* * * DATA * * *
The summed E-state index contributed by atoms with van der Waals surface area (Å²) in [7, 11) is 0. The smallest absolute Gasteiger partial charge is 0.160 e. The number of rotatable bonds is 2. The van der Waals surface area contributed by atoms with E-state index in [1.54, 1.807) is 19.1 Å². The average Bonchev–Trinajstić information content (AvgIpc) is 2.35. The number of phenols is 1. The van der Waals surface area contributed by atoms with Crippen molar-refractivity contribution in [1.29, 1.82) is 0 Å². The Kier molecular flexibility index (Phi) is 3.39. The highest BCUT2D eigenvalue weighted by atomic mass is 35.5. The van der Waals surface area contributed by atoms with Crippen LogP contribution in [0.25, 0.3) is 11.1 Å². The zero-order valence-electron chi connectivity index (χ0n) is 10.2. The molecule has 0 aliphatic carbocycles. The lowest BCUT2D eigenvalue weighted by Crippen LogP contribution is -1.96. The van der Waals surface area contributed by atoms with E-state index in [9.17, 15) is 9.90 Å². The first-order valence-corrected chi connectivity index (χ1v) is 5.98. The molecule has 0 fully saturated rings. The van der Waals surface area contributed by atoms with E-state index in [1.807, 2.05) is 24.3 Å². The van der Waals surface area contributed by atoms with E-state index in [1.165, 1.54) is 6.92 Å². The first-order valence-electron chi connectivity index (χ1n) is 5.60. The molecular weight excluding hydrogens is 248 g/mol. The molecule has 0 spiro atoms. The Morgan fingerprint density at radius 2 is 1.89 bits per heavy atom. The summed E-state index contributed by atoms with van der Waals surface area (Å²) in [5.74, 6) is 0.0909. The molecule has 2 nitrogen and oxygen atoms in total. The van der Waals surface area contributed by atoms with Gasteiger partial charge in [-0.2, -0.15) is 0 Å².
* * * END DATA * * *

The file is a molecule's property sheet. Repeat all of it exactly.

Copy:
The summed E-state index contributed by atoms with van der Waals surface area (Å²) in [7, 11) is 0. The smallest absolute Gasteiger partial charge is 0.160 e. The number of rotatable bonds is 2. The van der Waals surface area contributed by atoms with E-state index in [1.54, 1.807) is 19.1 Å². The average Bonchev–Trinajstić information content (AvgIpc) is 2.35. The number of phenols is 1. The van der Waals surface area contributed by atoms with Crippen molar-refractivity contribution in [1.29, 1.82) is 0 Å². The Kier molecular flexibility index (Phi) is 3.39. The highest BCUT2D eigenvalue weighted by atomic mass is 35.5. The van der Waals surface area contributed by atoms with Crippen LogP contribution in [0.25, 0.3) is 11.1 Å². The zero-order valence-electron chi connectivity index (χ0n) is 10.2. The molecule has 0 aliphatic carbocycles. The lowest BCUT2D eigenvalue weighted by Crippen LogP contribution is -1.96. The van der Waals surface area contributed by atoms with E-state index in [9.17, 15) is 9.90 Å². The first-order valence-corrected chi connectivity index (χ1v) is 5.98. The molecule has 0 fully saturated rings. The van der Waals surface area contributed by atoms with E-state index in [1.807, 2.05) is 24.3 Å². The van der Waals surface area contributed by atoms with E-state index in [1.165, 1.54) is 6.92 Å². The first-order valence-electron chi connectivity index (χ1n) is 5.60. The molecular weight excluding hydrogens is 248 g/mol. The molecule has 0 spiro atoms. The Morgan fingerprint density at radius 2 is 1.89 bits per heavy atom. The summed E-state index contributed by atoms with van der Waals surface area (Å²) in [5.74, 6) is 0.0909. The molecule has 2 nitrogen and oxygen atoms in total. The van der Waals surface area contributed by atoms with Gasteiger partial charge in [-0.2, -0.15) is 0 Å².